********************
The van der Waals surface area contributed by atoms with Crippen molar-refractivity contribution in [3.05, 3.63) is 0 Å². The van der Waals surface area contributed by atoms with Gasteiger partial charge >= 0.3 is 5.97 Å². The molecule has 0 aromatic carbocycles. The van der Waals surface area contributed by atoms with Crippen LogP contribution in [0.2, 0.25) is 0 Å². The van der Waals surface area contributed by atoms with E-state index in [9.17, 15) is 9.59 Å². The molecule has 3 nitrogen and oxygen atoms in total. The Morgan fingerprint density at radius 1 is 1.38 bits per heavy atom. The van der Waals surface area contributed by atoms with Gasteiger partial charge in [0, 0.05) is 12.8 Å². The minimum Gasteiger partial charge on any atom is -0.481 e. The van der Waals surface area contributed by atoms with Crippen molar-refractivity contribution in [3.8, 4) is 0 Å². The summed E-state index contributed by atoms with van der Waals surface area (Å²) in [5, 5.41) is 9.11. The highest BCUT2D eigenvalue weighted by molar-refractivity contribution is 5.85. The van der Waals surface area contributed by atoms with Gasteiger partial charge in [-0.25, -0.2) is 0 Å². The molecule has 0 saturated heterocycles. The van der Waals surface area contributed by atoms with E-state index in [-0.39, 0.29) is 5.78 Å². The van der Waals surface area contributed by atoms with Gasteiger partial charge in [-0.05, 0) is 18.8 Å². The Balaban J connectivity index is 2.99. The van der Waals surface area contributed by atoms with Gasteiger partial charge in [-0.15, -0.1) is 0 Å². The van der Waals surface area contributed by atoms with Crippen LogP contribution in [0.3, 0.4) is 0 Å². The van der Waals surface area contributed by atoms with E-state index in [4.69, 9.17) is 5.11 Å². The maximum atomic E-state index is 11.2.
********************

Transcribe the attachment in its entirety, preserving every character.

The van der Waals surface area contributed by atoms with Crippen molar-refractivity contribution in [3.05, 3.63) is 0 Å². The van der Waals surface area contributed by atoms with Gasteiger partial charge >= 0.3 is 5.97 Å². The molecule has 0 aromatic carbocycles. The van der Waals surface area contributed by atoms with Crippen LogP contribution in [0.2, 0.25) is 0 Å². The van der Waals surface area contributed by atoms with E-state index in [9.17, 15) is 9.59 Å². The molecule has 3 nitrogen and oxygen atoms in total. The Morgan fingerprint density at radius 1 is 1.38 bits per heavy atom. The van der Waals surface area contributed by atoms with Gasteiger partial charge in [0, 0.05) is 12.8 Å². The minimum Gasteiger partial charge on any atom is -0.481 e. The van der Waals surface area contributed by atoms with Crippen molar-refractivity contribution in [3.8, 4) is 0 Å². The summed E-state index contributed by atoms with van der Waals surface area (Å²) in [5, 5.41) is 9.11. The highest BCUT2D eigenvalue weighted by molar-refractivity contribution is 5.85. The van der Waals surface area contributed by atoms with Gasteiger partial charge in [-0.25, -0.2) is 0 Å². The molecule has 0 saturated heterocycles. The van der Waals surface area contributed by atoms with E-state index in [-0.39, 0.29) is 5.78 Å². The van der Waals surface area contributed by atoms with Gasteiger partial charge in [-0.05, 0) is 18.8 Å². The Balaban J connectivity index is 2.99. The van der Waals surface area contributed by atoms with Gasteiger partial charge in [-0.15, -0.1) is 0 Å². The van der Waals surface area contributed by atoms with Crippen LogP contribution in [0.3, 0.4) is 0 Å². The van der Waals surface area contributed by atoms with E-state index in [4.69, 9.17) is 5.11 Å². The maximum atomic E-state index is 11.2.